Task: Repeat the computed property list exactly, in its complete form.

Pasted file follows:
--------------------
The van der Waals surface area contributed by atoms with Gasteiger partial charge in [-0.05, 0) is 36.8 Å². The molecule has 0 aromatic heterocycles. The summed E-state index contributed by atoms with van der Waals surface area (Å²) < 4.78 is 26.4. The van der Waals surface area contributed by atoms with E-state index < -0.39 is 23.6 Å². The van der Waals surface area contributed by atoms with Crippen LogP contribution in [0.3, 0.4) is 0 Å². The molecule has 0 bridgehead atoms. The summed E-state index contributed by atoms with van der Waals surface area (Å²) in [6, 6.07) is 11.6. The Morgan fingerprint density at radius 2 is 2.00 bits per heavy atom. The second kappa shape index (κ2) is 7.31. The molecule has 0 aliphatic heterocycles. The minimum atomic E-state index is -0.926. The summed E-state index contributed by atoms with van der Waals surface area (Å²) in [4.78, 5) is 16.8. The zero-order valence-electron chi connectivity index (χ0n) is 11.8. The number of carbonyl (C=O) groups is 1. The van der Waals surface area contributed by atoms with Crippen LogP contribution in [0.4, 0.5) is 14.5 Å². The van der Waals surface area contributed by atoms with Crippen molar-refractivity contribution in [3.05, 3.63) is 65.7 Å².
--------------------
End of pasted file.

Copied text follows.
The van der Waals surface area contributed by atoms with Gasteiger partial charge in [-0.05, 0) is 36.8 Å². The molecule has 0 aromatic heterocycles. The summed E-state index contributed by atoms with van der Waals surface area (Å²) < 4.78 is 26.4. The van der Waals surface area contributed by atoms with E-state index < -0.39 is 23.6 Å². The van der Waals surface area contributed by atoms with Crippen LogP contribution in [0.3, 0.4) is 0 Å². The molecule has 0 bridgehead atoms. The summed E-state index contributed by atoms with van der Waals surface area (Å²) in [6, 6.07) is 11.6. The Morgan fingerprint density at radius 2 is 2.00 bits per heavy atom. The second kappa shape index (κ2) is 7.31. The molecule has 0 aliphatic heterocycles. The minimum atomic E-state index is -0.926. The summed E-state index contributed by atoms with van der Waals surface area (Å²) in [4.78, 5) is 16.8. The zero-order valence-electron chi connectivity index (χ0n) is 11.8. The number of carbonyl (C=O) groups is 1. The van der Waals surface area contributed by atoms with Crippen LogP contribution in [0.4, 0.5) is 14.5 Å². The van der Waals surface area contributed by atoms with Crippen molar-refractivity contribution in [3.05, 3.63) is 65.7 Å².